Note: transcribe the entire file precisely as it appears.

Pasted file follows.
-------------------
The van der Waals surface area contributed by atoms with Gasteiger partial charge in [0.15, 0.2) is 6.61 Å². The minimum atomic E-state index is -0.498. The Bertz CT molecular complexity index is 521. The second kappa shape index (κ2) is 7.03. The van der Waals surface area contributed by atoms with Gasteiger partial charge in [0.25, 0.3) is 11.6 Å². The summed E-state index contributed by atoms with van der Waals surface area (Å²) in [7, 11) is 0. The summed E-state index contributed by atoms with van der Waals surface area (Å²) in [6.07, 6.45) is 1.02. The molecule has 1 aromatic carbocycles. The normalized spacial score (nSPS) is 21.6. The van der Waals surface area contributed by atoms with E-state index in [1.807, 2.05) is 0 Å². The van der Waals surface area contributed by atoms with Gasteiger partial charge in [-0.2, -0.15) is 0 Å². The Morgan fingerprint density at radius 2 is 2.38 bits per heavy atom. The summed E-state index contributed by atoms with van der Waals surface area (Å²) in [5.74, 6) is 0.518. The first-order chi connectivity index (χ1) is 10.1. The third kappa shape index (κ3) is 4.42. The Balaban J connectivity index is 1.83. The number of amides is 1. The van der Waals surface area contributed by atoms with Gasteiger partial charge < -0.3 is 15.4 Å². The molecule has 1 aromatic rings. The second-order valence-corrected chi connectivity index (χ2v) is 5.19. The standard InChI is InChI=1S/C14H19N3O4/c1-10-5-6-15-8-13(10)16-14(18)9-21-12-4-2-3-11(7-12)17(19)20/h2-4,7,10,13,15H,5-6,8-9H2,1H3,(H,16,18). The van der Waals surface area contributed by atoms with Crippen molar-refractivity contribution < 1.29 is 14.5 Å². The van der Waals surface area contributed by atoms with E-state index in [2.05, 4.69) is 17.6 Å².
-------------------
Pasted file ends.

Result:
The van der Waals surface area contributed by atoms with Gasteiger partial charge in [0.15, 0.2) is 6.61 Å². The minimum atomic E-state index is -0.498. The Bertz CT molecular complexity index is 521. The second kappa shape index (κ2) is 7.03. The van der Waals surface area contributed by atoms with Gasteiger partial charge in [0.25, 0.3) is 11.6 Å². The summed E-state index contributed by atoms with van der Waals surface area (Å²) in [7, 11) is 0. The summed E-state index contributed by atoms with van der Waals surface area (Å²) in [6.07, 6.45) is 1.02. The molecule has 1 aromatic carbocycles. The normalized spacial score (nSPS) is 21.6. The van der Waals surface area contributed by atoms with E-state index in [1.807, 2.05) is 0 Å². The van der Waals surface area contributed by atoms with Gasteiger partial charge in [-0.2, -0.15) is 0 Å². The Morgan fingerprint density at radius 2 is 2.38 bits per heavy atom. The summed E-state index contributed by atoms with van der Waals surface area (Å²) in [5.74, 6) is 0.518. The first-order chi connectivity index (χ1) is 10.1. The third kappa shape index (κ3) is 4.42. The Balaban J connectivity index is 1.83. The number of amides is 1. The van der Waals surface area contributed by atoms with Gasteiger partial charge < -0.3 is 15.4 Å². The molecule has 1 aromatic rings. The second-order valence-corrected chi connectivity index (χ2v) is 5.19. The standard InChI is InChI=1S/C14H19N3O4/c1-10-5-6-15-8-13(10)16-14(18)9-21-12-4-2-3-11(7-12)17(19)20/h2-4,7,10,13,15H,5-6,8-9H2,1H3,(H,16,18). The van der Waals surface area contributed by atoms with Crippen molar-refractivity contribution < 1.29 is 14.5 Å². The van der Waals surface area contributed by atoms with E-state index in [2.05, 4.69) is 17.6 Å².